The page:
By Charles Rice-Gonzalez,

Why should I read it?

1 author picked Chulito as one of their favorite books, and they share why you should read it.

What is this book about?

"A tremendous debut...full of heart and courage and a ferocious honesty."-Junot Diaz, author of The Brief, Wondrous Life of Oscar Wao

Set against a vibrant South Bronx neighborhood and the queer youth culture of Manhattan's piers, Chulito is a coming-of-age, coming out love story of a sexy, tough, hip hop-loving, young Latino man and the colorful characters who populate his block. Chulito, which means "cutie," is one of the boys, and everyone in his neighborhood has seen him grow up--the owner of the local bodega, the Lees from the Chinese restaurant, his buddies from the corner, and all of his…


Book cover of Billy Bathgate

Anthony Schneider Author Of Lowdown: A Mafia Romance Thriller

From my list on character-driven gangsters.

Why am I passionate about this?

Growing up on a diet of The Godfather, The Sopranos, thrillers, and gangster novels, and living in New York City with eye-opening trips to Sicily, I became slightly obsessed with the Mafia. I came to see the American Mafia as a quintessentially American fabric, woven of family, power, immigrants, money, history, loyalty, legacy, and, yes, crime.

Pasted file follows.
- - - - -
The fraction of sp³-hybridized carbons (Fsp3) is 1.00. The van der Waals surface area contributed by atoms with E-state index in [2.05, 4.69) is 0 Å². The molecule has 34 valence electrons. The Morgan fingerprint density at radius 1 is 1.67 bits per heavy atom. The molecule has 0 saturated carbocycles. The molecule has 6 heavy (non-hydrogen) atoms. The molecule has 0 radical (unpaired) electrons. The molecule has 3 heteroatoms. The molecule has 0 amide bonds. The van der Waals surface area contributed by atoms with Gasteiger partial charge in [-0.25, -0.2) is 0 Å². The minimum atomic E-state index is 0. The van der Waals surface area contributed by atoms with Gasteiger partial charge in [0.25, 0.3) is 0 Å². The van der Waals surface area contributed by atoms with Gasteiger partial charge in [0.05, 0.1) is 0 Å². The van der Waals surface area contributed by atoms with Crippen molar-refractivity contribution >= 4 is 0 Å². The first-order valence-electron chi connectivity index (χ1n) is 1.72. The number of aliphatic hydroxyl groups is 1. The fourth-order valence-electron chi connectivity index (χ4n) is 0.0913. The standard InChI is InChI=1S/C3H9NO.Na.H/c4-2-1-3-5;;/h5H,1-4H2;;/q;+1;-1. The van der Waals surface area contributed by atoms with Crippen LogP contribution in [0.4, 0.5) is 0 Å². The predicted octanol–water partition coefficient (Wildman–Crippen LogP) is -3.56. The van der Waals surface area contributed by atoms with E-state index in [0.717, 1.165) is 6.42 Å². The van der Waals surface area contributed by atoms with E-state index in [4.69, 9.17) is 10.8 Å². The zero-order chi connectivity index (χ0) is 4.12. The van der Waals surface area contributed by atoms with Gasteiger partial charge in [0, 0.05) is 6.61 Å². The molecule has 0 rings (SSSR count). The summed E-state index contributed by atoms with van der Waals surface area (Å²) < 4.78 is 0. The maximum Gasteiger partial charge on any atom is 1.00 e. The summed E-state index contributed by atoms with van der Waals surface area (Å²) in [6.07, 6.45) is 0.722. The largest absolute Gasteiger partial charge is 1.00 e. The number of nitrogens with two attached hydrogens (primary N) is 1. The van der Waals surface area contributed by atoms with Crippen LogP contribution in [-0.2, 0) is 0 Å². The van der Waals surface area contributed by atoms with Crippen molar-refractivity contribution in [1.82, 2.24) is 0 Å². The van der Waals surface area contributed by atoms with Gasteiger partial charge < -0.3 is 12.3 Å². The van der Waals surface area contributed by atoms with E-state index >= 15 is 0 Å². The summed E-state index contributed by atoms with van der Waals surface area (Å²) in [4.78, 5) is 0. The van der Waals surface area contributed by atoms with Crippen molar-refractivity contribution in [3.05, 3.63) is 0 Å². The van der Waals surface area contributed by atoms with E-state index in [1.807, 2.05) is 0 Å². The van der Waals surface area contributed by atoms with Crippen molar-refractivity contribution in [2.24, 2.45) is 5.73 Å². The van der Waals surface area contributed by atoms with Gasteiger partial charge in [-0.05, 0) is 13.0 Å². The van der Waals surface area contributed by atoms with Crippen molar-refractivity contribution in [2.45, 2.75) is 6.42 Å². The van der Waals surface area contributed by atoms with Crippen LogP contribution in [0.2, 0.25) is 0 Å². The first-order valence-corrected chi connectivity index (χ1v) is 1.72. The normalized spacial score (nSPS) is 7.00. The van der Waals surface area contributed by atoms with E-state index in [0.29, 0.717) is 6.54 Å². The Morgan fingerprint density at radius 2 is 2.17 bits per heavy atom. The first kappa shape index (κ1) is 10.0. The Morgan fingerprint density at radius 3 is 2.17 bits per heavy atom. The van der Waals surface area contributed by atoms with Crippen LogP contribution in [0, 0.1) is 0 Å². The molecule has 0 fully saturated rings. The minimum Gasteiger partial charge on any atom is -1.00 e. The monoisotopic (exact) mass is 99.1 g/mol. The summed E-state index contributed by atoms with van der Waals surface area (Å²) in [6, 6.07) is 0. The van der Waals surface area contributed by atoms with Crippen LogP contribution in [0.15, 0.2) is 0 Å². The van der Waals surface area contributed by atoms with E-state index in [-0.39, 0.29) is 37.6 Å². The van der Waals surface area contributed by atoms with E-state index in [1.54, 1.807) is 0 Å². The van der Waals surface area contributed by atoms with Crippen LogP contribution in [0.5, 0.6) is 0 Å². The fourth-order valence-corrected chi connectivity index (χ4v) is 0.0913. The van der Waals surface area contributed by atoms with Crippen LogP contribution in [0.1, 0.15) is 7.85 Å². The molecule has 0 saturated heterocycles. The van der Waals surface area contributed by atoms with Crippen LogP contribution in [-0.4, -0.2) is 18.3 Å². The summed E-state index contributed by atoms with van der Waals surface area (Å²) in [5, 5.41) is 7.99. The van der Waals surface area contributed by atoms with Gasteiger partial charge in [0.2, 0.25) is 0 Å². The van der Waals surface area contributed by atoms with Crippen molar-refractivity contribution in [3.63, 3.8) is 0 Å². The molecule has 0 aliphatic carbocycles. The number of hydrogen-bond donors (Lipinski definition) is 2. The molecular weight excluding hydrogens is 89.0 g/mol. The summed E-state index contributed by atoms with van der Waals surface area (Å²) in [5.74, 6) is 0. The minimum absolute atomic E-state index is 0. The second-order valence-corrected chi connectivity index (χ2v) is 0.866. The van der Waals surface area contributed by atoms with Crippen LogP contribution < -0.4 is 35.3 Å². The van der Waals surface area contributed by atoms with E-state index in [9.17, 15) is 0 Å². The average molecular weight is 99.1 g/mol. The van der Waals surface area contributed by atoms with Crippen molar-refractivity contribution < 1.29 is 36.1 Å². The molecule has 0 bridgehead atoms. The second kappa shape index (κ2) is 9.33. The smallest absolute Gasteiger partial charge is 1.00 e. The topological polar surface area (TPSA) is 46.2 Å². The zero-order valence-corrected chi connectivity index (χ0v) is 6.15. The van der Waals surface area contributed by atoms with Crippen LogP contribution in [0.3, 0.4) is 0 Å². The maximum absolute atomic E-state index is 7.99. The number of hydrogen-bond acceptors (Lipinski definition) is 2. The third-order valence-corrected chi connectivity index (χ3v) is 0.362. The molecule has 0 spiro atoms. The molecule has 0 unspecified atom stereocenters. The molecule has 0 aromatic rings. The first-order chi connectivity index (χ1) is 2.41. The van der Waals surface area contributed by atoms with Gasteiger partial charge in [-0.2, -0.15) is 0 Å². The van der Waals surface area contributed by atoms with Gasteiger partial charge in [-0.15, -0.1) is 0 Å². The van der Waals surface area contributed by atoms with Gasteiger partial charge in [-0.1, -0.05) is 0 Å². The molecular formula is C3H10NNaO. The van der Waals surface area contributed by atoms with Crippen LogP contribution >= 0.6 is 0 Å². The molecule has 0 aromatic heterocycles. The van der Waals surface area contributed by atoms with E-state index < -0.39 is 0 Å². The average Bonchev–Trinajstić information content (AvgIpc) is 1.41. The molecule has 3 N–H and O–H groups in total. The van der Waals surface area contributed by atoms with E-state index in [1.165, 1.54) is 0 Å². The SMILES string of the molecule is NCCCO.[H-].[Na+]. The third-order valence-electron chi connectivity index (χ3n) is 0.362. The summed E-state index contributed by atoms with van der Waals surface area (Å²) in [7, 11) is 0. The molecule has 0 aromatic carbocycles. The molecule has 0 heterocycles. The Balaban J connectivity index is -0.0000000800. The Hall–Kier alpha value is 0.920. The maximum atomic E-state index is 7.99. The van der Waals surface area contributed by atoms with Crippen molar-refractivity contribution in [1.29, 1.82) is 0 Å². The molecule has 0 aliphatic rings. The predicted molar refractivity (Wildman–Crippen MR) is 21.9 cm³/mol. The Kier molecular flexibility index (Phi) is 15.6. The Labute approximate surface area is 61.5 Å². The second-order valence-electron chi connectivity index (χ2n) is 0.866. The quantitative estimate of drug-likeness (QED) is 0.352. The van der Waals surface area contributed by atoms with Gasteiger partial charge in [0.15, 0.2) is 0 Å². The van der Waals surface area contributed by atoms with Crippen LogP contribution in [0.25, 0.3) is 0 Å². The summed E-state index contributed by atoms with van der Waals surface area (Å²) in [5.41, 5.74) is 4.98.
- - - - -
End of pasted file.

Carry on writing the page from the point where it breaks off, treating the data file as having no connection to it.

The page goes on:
Anthony's book list on character-driven gangsters

Anthony Schneider Why did Anthony love this book?

Few writers inhabit history, distill it, and convey the feeling of an era with the verve or immediacy of E.L. Doctorow.

In Billy Bathgate, he trains his lens on the 1930s and introduces us to Billy Behan, a fatherless Irish-Jewish kid from the Bronx, who has a chance encounter with New York gangster Dutch Schultz and decides “whatever my life was going to be in this world it would have something to do with Mr. Schultz.”

Add a love triangle, a colorful cast of mobsters, murder, blackmail, a special prosecutor, and you have the propulsive plot and rich characters that power this unforgettable novel.